If you’re like most people, you probably don’t think about your HVAC system until a problem arises, and at that point, it can be almost impossible to ignore. So what do you do?
Perhaps you’ve already called a repairman and been told your unit is in need of service. Now you’re looking at the estimate to fix it and wondering, should I repair my unit or replace it? It’s not always an easy decision to make. The Armstrong Air professionals have compiled these important considerations to help you through the process.
AGE OF YOUR SYSTEM
- The average life expectancy of an air conditioner or heat pump is 10–12 years.
- The average life expectancy of a furnace is 15–20 years.
- If your unit is nearing the average life expectancy, you’ll need to weigh the repair cost against the possibility that more repairs may be needed very soon, or even a complete replacement.
- Equipment that is approaching the end of its life expectancy will typically be much less energy efficient than today’s equipment. For example, compare 8–10 SEER on the cooling side, and 68% AFUE for a furnace to modern products that rate as high as 18 SEER and 95% AFUE and you’re looking at some substantial savings on your monthly energy bills when considering a new unit.
- Energy costs (gas, oil, electricity) have risen significantly in the last decade, and will likely continue to do so. Consider the energy consumption of your unit and your potential savings over its lifetime.
- There are often financial incentives for upgrading to a new system, which can be an important factor in your decision.
- Search for incentives at www.dsireusa.org.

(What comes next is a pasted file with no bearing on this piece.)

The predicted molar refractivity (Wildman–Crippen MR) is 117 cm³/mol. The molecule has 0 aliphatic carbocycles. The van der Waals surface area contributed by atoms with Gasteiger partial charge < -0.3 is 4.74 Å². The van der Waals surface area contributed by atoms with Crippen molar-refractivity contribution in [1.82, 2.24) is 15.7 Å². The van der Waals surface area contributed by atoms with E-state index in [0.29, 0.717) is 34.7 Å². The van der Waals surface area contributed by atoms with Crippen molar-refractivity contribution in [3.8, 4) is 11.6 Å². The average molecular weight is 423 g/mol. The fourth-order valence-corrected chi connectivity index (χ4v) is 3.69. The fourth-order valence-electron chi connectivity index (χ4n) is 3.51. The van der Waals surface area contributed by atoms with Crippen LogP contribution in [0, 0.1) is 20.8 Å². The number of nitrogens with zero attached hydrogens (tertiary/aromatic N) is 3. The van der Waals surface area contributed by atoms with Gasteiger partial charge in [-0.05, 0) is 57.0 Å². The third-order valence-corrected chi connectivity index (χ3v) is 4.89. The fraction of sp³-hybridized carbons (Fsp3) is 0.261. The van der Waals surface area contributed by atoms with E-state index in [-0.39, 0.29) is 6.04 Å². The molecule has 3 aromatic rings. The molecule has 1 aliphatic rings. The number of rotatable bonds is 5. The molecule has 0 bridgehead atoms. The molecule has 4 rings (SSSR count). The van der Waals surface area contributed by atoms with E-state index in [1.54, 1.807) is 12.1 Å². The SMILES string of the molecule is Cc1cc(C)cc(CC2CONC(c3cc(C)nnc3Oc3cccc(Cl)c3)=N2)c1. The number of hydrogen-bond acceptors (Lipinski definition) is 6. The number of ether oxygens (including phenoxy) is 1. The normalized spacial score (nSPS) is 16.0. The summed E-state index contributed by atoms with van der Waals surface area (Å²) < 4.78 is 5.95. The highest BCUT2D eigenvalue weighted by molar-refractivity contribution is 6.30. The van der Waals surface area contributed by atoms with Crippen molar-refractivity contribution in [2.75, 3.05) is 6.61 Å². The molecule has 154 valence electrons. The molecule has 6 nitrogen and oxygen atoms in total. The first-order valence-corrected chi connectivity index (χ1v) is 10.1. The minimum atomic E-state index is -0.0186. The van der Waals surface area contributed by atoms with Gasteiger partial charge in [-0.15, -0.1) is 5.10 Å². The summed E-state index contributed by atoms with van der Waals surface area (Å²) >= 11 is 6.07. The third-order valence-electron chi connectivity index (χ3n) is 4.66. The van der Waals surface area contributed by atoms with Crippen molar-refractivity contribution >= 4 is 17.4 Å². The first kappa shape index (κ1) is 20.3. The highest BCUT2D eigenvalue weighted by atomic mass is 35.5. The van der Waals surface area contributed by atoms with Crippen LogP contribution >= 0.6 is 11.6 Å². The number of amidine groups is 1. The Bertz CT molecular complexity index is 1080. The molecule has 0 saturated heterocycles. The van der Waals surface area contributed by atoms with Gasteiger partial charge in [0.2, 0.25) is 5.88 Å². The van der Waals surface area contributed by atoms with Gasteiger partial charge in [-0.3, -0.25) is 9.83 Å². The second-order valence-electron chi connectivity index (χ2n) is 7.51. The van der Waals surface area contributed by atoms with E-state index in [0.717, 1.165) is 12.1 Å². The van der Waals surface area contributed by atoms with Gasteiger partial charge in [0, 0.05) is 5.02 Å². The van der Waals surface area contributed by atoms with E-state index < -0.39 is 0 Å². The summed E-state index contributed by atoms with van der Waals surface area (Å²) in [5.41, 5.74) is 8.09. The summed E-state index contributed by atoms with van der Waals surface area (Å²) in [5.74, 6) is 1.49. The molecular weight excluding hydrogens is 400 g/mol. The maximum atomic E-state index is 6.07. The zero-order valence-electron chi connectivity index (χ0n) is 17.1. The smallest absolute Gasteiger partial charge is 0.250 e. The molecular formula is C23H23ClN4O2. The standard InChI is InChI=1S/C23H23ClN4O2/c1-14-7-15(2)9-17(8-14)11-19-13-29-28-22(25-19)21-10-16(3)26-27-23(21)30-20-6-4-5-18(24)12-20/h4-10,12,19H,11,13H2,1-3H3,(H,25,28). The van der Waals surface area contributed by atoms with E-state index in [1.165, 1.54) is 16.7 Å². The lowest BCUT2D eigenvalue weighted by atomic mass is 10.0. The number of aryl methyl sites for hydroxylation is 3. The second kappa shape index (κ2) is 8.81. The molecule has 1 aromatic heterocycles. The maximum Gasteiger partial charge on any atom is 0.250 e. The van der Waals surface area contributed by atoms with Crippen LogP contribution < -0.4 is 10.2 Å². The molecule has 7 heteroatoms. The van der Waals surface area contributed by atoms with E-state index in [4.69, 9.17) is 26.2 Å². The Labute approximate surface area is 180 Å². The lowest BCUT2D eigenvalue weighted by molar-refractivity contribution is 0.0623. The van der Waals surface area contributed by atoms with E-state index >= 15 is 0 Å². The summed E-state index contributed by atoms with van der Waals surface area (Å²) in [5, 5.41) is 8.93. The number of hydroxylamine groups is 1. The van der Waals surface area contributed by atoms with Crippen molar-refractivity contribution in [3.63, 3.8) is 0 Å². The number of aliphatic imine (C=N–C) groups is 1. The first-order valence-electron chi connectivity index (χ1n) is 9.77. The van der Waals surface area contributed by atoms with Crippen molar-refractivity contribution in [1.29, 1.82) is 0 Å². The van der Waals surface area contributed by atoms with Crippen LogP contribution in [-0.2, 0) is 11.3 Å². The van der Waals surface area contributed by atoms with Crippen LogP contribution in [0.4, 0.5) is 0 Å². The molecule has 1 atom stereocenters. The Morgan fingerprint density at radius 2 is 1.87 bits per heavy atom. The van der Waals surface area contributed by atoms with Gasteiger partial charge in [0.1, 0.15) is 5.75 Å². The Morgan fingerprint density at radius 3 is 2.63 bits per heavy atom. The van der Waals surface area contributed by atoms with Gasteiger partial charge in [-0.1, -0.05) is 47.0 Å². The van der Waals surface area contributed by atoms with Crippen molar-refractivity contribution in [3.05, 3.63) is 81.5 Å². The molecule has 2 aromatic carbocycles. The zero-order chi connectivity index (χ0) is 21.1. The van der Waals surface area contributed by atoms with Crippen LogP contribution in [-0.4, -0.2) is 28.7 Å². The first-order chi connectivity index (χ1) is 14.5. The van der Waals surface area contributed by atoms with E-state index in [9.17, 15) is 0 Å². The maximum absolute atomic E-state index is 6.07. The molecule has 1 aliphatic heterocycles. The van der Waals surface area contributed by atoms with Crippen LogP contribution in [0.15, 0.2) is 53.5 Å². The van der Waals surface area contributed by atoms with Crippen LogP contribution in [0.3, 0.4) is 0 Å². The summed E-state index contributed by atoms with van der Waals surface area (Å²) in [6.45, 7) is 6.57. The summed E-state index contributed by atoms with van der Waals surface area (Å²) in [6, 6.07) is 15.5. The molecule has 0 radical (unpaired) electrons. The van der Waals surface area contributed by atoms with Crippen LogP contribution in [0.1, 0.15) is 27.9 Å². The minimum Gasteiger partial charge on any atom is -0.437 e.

- Be sure to ask your independent Armstrong Air dealer what other incentives are currently available in your market.
If there have been upgrades made to your home that improve its insulation and energy efficiency (new windows, doors, insulation, roofing, sealing, etc.), then your current unit may actually be oversized or undersized for your needs.
- A smaller unit would cost less and use less energy to run.
- Conversely, your current unit may be too small and may be working harder and less efficiently than it should.
- Research shows that water heating, air conditioning and heating account for more than 50% of domestic energy use.* It’s good to know that modern equipment uses less energy and will reduce your carbon footprint.
- Newly manufactured air conditioning units have changed to R410a refrigerant, a much more environmentally friendly product than its predecessor, R22.
- Consider choosing ENERGY STAR® heating and cooling equipment to lower your energy footprint.
- Are you happy with your current system? Your old HVAC system can be responsible for things like air quality, noise, temperature swings, and hot or cold spots throughout the house.
- Over the last decade, modern systems have incorporated major advances in home comfort technology.